Software | i |
title: Software
date: September 16, 1970 – November 8, 1970

This exhibition investigates the relations between computer art and concept art, emphasizing software as opposed to hardware.

Its aim was to “demonstrate the effects of contemporary control and communication techniques in the hands of arists”(cited after 258).

The term Software refers not only to systems of programs and data, as in computer science. It explicitly differentiates between hardware and software. Both rely on each other but are different in their ontological states. In the context of this exhibition, the word Software is also used as a synonym for communication258.

The exhibition tried to “focus esthetic sensibility on the fastest growing technology in our culture: the information processing systems”(cited after 259).

In opposition to exhibitions like The Machine, as Seen at the End of the Mechanical Age this exhibition was not about getting artists and technologist together or to duplicate effects of previous art forms. It rather delt with systems, processes and concepts, and as Software’s curator Burnham, Jack states

“it may not be, and probably is not, the province of computers and other telecommunication devices to produce art as we know it; but they will, in fact, be instrumental in redefining the entire area of esthetic awareness”(cited after 260)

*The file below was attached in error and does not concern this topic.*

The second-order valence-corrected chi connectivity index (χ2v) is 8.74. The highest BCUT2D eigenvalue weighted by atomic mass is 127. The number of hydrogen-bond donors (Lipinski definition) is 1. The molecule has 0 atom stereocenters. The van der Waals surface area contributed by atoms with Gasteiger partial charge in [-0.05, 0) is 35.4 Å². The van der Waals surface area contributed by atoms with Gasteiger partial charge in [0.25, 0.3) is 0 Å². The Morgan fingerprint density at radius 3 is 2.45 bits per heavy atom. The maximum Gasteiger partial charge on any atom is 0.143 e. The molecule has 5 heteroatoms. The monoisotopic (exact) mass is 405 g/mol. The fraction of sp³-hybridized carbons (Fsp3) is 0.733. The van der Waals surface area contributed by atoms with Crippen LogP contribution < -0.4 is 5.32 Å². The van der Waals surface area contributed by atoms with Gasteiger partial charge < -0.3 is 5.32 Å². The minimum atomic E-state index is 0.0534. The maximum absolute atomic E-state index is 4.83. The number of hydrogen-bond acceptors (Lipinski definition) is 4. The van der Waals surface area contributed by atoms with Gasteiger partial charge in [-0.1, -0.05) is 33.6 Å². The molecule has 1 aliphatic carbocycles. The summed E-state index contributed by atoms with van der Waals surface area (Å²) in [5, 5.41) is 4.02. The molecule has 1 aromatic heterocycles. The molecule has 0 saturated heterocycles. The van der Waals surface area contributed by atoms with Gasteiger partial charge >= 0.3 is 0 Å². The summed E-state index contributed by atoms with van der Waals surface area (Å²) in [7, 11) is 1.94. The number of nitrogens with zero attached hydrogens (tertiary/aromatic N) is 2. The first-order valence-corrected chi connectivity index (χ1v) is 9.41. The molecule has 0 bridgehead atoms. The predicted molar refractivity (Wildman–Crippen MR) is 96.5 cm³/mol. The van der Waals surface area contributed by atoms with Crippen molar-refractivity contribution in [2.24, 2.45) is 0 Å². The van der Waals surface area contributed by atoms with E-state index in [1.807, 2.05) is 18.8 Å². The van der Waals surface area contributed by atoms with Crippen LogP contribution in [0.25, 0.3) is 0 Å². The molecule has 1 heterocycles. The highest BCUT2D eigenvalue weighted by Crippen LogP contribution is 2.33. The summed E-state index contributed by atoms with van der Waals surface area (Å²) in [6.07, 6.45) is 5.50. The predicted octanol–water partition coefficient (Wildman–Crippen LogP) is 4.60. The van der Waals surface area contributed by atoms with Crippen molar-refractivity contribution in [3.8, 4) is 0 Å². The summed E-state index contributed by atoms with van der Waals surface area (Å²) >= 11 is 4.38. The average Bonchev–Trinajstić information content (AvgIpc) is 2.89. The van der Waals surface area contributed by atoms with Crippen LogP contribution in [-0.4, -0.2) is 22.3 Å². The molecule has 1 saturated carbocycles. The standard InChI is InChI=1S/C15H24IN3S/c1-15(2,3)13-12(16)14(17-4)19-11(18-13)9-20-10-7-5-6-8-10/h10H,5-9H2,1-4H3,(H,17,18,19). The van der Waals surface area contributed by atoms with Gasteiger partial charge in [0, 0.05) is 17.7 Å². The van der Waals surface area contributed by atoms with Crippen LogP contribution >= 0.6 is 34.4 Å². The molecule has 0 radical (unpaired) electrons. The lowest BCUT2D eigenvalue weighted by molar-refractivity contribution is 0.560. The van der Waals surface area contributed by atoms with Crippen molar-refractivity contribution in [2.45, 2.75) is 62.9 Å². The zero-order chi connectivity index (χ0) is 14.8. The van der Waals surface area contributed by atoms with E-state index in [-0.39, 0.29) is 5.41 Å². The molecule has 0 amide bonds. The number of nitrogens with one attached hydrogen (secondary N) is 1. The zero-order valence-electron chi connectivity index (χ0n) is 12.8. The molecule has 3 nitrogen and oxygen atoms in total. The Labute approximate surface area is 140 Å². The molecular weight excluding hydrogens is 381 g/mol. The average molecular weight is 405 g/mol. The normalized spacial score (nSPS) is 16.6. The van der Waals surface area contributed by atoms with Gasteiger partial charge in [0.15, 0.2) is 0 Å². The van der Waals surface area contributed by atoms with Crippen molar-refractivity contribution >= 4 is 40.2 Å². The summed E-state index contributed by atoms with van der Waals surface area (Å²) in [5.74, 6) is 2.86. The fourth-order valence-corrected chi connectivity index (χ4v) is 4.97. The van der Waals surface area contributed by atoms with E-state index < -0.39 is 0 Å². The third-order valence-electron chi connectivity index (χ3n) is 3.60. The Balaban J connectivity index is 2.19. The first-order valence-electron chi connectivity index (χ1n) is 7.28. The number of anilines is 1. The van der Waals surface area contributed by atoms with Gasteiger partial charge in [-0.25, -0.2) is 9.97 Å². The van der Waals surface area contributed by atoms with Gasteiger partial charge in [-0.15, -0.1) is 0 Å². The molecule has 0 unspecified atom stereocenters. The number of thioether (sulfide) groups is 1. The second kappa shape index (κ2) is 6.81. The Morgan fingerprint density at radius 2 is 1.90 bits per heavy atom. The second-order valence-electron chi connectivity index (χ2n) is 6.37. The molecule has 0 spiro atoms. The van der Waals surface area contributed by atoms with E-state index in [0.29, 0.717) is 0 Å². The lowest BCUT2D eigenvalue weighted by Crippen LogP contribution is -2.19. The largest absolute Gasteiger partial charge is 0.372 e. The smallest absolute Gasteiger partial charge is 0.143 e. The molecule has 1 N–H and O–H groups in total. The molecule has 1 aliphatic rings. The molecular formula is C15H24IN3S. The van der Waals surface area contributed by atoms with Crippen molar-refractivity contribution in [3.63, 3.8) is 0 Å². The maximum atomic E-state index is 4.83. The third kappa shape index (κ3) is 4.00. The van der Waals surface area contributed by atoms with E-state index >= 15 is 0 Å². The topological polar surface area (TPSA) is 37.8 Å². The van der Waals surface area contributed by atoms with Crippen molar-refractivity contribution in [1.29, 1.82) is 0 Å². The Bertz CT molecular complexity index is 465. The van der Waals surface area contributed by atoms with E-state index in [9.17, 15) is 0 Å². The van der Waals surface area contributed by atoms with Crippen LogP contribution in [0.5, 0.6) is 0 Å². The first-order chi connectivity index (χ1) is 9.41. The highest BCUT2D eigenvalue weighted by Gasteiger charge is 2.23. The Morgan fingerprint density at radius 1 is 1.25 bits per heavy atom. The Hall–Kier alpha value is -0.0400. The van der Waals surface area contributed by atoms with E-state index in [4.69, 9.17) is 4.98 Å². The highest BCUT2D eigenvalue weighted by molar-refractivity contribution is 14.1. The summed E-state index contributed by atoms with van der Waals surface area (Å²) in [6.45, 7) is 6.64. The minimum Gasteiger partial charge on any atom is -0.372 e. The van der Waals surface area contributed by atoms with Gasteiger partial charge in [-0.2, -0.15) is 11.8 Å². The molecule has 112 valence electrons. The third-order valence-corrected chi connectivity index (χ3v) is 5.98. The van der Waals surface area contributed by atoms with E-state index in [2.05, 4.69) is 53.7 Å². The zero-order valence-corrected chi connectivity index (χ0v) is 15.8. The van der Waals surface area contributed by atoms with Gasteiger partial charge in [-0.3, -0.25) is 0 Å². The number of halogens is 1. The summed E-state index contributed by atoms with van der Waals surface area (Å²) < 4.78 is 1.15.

Beginning with the opening, the exhibition was plagued with several problems: A short circuited computer ruined some electronic gear on the opening day and didn’t work for a month after the start of the exhibition. A series of five films documenting discussion on “Software” where destroyed, and the museum was charged by two contributors for censoring their works.

The technical problems with the exhibition’s major computer (a PDP-8) where the source of some rumours, even sabotage was discussed.

The films where allegedly destroyed after “a dispute over unauthorized additions to the film of statements by Mao tse-Tung”258. The remains of the films where exhibited nevertheless.

The charges in question where raised by two artists, Les Levine and John Giorno, who also threatened to withdraw their works from the exhibition.

Levine stated that the museum had edited “a little nudity” (eight minutes of sexual intercourse) out of one of his shown works258.

Giorno supported Levine and criticised the museum for not allowing him to broadcast taped writings of Eldridge Cleaver, the Black Panther Party leader, within one of his installations.

Burnham’s broad usage of the term software in opposition to the usual interpretation became the topic of a series of critiques in Leonardo (256, 261 and 262).


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